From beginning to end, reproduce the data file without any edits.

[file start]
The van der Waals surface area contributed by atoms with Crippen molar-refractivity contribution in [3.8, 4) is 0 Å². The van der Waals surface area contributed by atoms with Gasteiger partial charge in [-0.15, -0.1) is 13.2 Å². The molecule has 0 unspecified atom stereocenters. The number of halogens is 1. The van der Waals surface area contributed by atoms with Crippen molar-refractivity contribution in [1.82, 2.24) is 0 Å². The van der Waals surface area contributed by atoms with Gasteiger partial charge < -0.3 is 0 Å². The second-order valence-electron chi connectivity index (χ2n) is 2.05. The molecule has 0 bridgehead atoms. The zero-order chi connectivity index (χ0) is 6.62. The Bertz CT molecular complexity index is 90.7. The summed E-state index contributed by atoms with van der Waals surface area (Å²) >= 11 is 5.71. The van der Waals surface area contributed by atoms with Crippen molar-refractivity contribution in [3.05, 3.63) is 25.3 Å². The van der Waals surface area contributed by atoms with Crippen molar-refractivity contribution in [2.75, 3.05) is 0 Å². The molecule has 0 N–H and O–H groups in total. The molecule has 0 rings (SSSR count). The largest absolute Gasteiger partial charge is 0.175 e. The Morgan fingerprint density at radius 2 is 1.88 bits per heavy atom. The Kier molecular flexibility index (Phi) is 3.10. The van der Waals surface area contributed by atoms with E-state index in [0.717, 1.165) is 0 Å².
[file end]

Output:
The van der Waals surface area contributed by atoms with Crippen molar-refractivity contribution in [3.8, 4) is 0 Å². The van der Waals surface area contributed by atoms with Gasteiger partial charge in [-0.15, -0.1) is 13.2 Å². The molecule has 0 unspecified atom stereocenters. The number of halogens is 1. The van der Waals surface area contributed by atoms with Crippen molar-refractivity contribution in [1.82, 2.24) is 0 Å². The van der Waals surface area contributed by atoms with Gasteiger partial charge < -0.3 is 0 Å². The second-order valence-electron chi connectivity index (χ2n) is 2.05. The molecule has 0 bridgehead atoms. The zero-order chi connectivity index (χ0) is 6.62. The Bertz CT molecular complexity index is 90.7. The summed E-state index contributed by atoms with van der Waals surface area (Å²) >= 11 is 5.71. The van der Waals surface area contributed by atoms with Crippen molar-refractivity contribution in [3.05, 3.63) is 25.3 Å². The van der Waals surface area contributed by atoms with Crippen molar-refractivity contribution in [2.75, 3.05) is 0 Å². The molecule has 0 N–H and O–H groups in total. The molecule has 0 rings (SSSR count). The largest absolute Gasteiger partial charge is 0.175 e. The Morgan fingerprint density at radius 2 is 1.88 bits per heavy atom. The Kier molecular flexibility index (Phi) is 3.10. The van der Waals surface area contributed by atoms with E-state index in [0.717, 1.165) is 0 Å².